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Why are Dynatrace Oneagent dependencies installed on OpenShift host

bozic_bostjann
Newcomer

Hello,


I am completely new with Dynatrace environment and am still struggling with some concepts.


I am using OpenShift 4.5 to deploy Dynatrace Oneagent, using Dynatrace operator. Everything is running as intended, but what I do not understand is why are so many dependencies set up on underlying node (e.g. certificates, there are also quite some binaries set under `/opt/dynatrace/oneagent/agent/bin`)? Shouldn't those be part of image or in case of e.g. certificates mounted via configMap/secret?


Reason why I am asking this is since the idea of running OpenShift/Kubernetes on CoreOS type of OS is that there no dependencies set on underlying host and I am worries this might interfere with update process of OpenShift 4 platform.


Thank you and best regards,

Bostjan

7 REPLIES 7

Julius_Loman
DynaMight Guru
DynaMight Guru

Hi @Bostjan B.,

I assume you have deployed the OneAgent operator and it deployed the OneAgent via container on the nodes - probably the most common way on OpenShift. Files are put on the node to be able to inject code modules into other processes running in containers and on the host itself.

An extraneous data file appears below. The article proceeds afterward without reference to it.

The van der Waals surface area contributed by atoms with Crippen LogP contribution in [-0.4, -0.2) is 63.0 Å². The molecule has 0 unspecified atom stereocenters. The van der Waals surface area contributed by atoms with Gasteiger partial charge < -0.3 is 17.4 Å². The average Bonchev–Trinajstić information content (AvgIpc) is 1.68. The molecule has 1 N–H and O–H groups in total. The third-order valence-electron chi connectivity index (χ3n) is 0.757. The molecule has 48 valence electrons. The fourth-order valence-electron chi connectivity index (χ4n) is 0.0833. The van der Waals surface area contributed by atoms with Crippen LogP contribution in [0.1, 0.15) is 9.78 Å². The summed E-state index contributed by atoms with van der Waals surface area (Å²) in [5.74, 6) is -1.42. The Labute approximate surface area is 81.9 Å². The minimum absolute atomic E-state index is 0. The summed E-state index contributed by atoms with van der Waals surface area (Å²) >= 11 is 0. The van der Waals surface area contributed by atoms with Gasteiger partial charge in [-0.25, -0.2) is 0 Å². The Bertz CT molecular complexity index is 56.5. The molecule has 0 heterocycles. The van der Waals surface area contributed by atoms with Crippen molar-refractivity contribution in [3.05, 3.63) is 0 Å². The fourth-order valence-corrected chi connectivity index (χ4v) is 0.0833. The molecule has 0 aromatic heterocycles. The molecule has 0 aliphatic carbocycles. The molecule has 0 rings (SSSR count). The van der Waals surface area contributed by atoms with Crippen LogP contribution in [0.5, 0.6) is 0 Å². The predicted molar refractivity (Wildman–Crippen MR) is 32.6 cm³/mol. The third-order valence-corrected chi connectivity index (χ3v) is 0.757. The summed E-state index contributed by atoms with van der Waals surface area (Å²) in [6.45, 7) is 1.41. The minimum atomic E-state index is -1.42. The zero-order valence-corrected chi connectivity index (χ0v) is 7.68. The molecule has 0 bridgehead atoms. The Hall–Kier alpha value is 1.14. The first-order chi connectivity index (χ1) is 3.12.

I'm not sure about your question regarding certificates, as they are not involved in the deployment of the OneAgent itself, but operator uses https connection to the Dynatrace API (either to the cluster or to the ActiveGate) to fetch the installers.
If the question stands for why there are some certificate filtes in the /opt/oneagent directories, then it's because the same OneAgent is also used for non-kubernetes platforms.

There are also more deployment strategies that are available with OneAgent Operator 0.8.0 such as automated runtime injection using admission controllers.

See more here:



Julius

TEMPEST a.s., Slovakia, Dynatrace Master Partner

Hello @Julius L.

thank you very much for provided information. That means that if I use default deployment strategy (using Oneagent CRD), pods created by that DaemonSet trigger fetching of those modules/wrappers so they are available for processes running on nodes right? And are then Oneagent pods responsible only to keep those modules up to date or do they also orchestrate whole Dynatrace collection logic on underlying host?

I guess if I do not need host monitoring, I could use OneagentAPM then, which would run just as sidecar and would not touch host's filesystem right?

Maybe one more subquestion - do you know what Red Hat stance on this is? Since as far as I know, there should be no changes to underlying host unless it is done via image/MachineConfigs.


Best regards, Bostjan

matthew_reider
Dynatrace Helper
Dynatrace Helper

For the 'default' strategy - the OneAgent DaemonSet injects into your application pods, and also has access to metrics on the host. The Operator is what keeps the DaemonSet up to date. The /opt directory is on a shared volume so that each pod can use the same binaries without having to download / install them each and every time.